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Dalano Banton’s goal since arriving at Nebraska in 2019 was to make it to the NBA.

On Friday, he took a major official step toward that dream by announcing he would remain in the 2021 draft pool and forgo his remaining college eligibility.

ESPN’s Jonothan Givony first reported the news, and later confirmed the decision.

Statistically, Banton had a productive first active season with the Huskers last season after sitting out 2019-20 as a transfer from Western Kentucky.

The 6-foot-9 guard played in every game for NU 27 games with 22 starts, averaging 9.6 points and leading the team in rebounding (5.9), assists (3.9), and blocks (0.9) per game.

Banton ranked ninth in the Big Ten in assists, 15th in blocks and 18th in rebounding. He also became the first Husker since 1974 to lead his team in rebounds and assists.

The Toronto, Canada, native etched his name in the school record books by posting just the second triple-double in program history with 13 points, 11 rebounds, and 10 assists in 21 minutes against Doane on Dec. 17, 2020.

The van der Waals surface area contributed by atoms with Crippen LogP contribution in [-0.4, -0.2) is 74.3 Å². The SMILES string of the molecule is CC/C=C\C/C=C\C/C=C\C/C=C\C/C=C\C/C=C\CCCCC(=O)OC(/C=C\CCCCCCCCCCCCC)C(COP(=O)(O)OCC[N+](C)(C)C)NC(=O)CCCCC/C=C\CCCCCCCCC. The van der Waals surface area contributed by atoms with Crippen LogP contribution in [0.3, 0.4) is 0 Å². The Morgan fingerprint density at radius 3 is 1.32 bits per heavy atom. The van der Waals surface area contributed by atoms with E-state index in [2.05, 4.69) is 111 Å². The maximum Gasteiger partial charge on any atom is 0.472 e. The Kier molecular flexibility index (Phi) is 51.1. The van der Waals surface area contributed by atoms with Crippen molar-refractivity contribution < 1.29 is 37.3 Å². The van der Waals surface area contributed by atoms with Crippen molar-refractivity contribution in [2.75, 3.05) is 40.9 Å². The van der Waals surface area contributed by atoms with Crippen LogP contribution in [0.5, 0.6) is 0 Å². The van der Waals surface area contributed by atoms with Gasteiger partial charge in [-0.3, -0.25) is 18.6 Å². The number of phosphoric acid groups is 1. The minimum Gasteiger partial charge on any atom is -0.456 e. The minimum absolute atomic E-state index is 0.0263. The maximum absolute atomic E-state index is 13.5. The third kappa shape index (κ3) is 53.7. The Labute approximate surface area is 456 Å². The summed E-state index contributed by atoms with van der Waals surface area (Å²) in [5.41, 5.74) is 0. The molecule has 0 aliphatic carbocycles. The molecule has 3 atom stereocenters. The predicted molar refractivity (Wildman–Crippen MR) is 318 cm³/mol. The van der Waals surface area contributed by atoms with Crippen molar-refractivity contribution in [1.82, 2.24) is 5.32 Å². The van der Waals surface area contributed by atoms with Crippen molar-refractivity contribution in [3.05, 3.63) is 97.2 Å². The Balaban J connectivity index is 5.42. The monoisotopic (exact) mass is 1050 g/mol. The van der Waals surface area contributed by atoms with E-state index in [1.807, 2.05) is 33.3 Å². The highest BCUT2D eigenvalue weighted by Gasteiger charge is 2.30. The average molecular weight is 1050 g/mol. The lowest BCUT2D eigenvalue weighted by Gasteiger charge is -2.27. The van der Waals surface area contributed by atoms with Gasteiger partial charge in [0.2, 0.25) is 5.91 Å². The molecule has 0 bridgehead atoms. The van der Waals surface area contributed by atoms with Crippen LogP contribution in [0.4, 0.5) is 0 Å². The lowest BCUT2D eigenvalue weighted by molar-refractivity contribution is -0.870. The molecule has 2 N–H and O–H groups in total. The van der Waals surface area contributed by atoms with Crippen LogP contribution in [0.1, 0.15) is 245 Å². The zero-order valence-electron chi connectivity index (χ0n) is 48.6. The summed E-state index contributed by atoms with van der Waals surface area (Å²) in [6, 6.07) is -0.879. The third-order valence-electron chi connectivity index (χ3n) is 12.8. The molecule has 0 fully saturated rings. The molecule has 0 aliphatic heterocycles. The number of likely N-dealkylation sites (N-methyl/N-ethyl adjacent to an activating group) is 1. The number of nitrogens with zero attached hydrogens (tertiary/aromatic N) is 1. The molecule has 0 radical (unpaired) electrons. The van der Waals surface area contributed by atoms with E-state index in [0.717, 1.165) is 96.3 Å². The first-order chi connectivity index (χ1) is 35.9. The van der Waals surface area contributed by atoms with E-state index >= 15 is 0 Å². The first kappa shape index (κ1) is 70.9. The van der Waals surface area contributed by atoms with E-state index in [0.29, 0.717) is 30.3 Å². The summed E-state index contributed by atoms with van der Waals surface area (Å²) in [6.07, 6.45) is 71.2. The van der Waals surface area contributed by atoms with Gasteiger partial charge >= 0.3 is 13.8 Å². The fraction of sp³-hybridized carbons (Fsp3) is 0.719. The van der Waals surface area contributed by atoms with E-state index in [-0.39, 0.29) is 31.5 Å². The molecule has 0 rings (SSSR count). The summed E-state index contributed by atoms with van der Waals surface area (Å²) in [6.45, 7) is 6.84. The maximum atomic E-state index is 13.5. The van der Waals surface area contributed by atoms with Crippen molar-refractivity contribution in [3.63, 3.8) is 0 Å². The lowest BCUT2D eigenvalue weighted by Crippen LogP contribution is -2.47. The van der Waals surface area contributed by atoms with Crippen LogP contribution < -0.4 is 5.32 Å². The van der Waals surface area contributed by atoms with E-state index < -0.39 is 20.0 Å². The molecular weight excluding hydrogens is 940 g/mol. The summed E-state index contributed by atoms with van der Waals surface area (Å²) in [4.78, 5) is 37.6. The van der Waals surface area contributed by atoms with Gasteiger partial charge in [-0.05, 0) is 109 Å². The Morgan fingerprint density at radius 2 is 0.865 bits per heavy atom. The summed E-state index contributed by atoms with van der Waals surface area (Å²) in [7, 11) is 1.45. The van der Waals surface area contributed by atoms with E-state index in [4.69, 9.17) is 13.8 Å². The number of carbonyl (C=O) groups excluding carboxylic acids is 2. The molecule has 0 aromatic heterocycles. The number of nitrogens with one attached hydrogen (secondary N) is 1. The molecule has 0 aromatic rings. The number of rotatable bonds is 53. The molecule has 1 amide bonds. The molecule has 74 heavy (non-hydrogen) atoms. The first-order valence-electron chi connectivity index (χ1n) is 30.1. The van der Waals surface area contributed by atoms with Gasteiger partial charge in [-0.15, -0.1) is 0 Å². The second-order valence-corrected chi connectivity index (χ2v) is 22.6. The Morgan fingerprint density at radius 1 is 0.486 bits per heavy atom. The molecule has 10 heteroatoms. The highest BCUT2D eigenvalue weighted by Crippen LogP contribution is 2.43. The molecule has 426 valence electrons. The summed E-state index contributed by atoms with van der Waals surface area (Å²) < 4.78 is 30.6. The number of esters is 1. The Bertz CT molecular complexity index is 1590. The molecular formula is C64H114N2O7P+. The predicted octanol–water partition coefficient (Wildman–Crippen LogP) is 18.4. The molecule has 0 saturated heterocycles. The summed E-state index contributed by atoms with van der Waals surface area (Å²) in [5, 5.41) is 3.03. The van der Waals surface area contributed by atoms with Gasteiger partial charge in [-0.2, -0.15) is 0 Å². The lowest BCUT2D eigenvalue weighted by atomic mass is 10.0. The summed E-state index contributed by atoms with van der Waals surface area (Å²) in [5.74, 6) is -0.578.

However, Banton struggled after Nebraska came back off of a nearly month-long break due to COVID-19, and he eventually lost his spot in the starting lineup for the final five games.

Banton declared for the NBA Draft on the day of the deadline on May 31. But it wasn’t until a breakout performance at the G League Elite Camp on June 19-21 that his NBA aspirations became more of a reality.

He led the camp in rebounds and assists and then followed that up with strong performances at a handful of individual workouts with NBA teams.

It’s unclear how likely a draft prospect Banton will ultimately be, but there’s also an opportunity to earn a two-way contract in the G League should he go undrafted.

Regardless of where his basketball path takes him next, Banton told that he would always appreciate his time at Nebraska with head coach Fred Hoiberg.

“Everything he says, I soak it up like a sponge,” Banton said. “I know where he is coming from. He has played (in the NBA), and so it’s easy for me to understand him because he’s been in my shoes as well. He gives me advice on everything. I can call him as a friend, as a coach, as a brother. On the court, he puts me in places he feels I can do well.

“He was an NBA coach, so he knows what it is like and how it is, and so he puts me in positions where I can shine and show that I’m an NBA player. I’m not taking his experience for granted.”